15 April 2024


Barbara Eden worked steadily in television after the cancellation of her successful sitcom I Dream of Jeannie in 1970. The Stranger Within was a Rosemary's Baby-inspired story with a science-fiction twist that originally aired on October 1, 1974.

Richard Matheson, the genius mind behind numerous Made-for-TV thrillers, including The Night Stalker and Dying Room Only, wrote the screenplay.

Ann and David Collins (Barbara Eden and George Grizzard) live in a beautiful California house. Ann, a painter who works at home, has discovered that she is two months pregnant. She breaks the news to David, who is more perplexed than happy...for he underwent a vasectomy three years before.

Ann wants to keep the baby and David is surprised because her health is at stake...the reason he had the procedure done in the first place.

The next day, David's physician informs him that there is no way he can be the father. David wonders if Ann perhaps slept with somebody else. Ann is upset that her husband might think this and visits with Dr. Klein (Nehemiah Persoff). She tells him that his diagnosis of her pregnancy must be wrong but he insists that he is correct.

A strain begins to show in the marriage. Ann decides to have an abortion but as David drives her to the clinic, she becomes ill and the operation is postponed until she recuperates.

Phyllis (Joyce Van Patten), Ann's best friend, also has her doubts about the origin of this pregnancy. Because of what everyone is thinking, Ann agrees to allow Phyllis's husband Bob (David Doyle) to put her under hypnosis. But it goes nowhere.

Another attempt to have an abortion is thwarted when Ann becomes ill again. After Dr. Klein tells her that the pregnancy is more advanced than previously thought, Ann says she is definitely going to have the baby.

At home, Ann is exhibiting bizarre behavior. She becomes moody and keeps the house at an unusually cold temperature. The place is a mess. What's more, she puts way too much salt in her food and drinks countless cups of black coffee throughout the day.

Ann also begins to speed-read through books, which leads David to wonder if she thinks she is transmitting information to the baby.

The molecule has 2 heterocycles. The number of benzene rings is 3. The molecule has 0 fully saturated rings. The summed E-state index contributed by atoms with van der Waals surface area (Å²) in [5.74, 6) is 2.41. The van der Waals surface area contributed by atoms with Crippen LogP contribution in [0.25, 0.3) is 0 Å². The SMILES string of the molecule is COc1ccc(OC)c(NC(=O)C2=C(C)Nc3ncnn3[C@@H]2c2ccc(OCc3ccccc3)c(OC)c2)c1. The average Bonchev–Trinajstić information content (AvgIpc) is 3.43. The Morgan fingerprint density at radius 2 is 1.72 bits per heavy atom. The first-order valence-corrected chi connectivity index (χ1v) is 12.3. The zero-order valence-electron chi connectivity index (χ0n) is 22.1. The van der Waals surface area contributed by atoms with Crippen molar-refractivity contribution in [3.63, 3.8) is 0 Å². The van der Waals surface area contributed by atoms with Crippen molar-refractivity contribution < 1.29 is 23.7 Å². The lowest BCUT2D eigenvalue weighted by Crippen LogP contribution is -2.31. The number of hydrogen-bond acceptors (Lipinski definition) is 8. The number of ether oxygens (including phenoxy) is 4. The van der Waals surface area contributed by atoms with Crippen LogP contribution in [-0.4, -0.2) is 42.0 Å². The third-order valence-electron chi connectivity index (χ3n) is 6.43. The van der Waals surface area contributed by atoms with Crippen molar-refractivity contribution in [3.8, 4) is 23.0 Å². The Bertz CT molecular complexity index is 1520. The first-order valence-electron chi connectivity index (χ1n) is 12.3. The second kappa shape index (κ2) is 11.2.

When she isn't at home, she takes long walks in the hills alone. One night, she arrives back at the house, bruised and scratched. Before she's taken to the hospital, the wounds mysteriously heal.

While having lunch one afternoon with Phyllis, Ann tells her about the incident...adding that she feels the baby mended her. "It's a special child...thank God I kept it," she says.

Soon, Ann's body temperature drops ten degrees below normal - and her blood cell type changes. She also occasionally breaks out into an indecipherable language.

She threatens David with a knife in front of Bob and Phyllis...and is placed under hypnosis by Bob again. This time, she reveals that she was impregnated by a being from another planet while painting in the hills.

Meanwhile, Dr. Klein tells David that the birth is imminent, despite the fact that Ann is only five months pregnant. Even more startling, X-rays show that the baby has two hearts.

As David speaks with the doctor, Ann sneaks out of the house. She drives to an abandoned cabin and gives birth. In the morning, she walks out with the baby...a serene look on her face. A number of women with newborns all begin to walk in the same direction.

David finds a painting that Ann has drawn. It seems to be the surface of another planet. He realizes what is happening but it's too late. Ann and the other women have already boarded a ship and are on their way to a new life on another world...

The alien abduction theme is handled with utter seriousness in The Stranger Within...which is a welcome change of pace in this kind of movie.

There are a number of creepy moments that are complimented by Charles Fox's eerie score. What could have been campy and over-the-top (too much coffee!) is handled nicely by director Lee Phillips.

Phillips, who had a prolific career in television, also helmed 1973's The Girl Most Likely To and The Spell (1977), in addition to countless TV shows throughout the decade.

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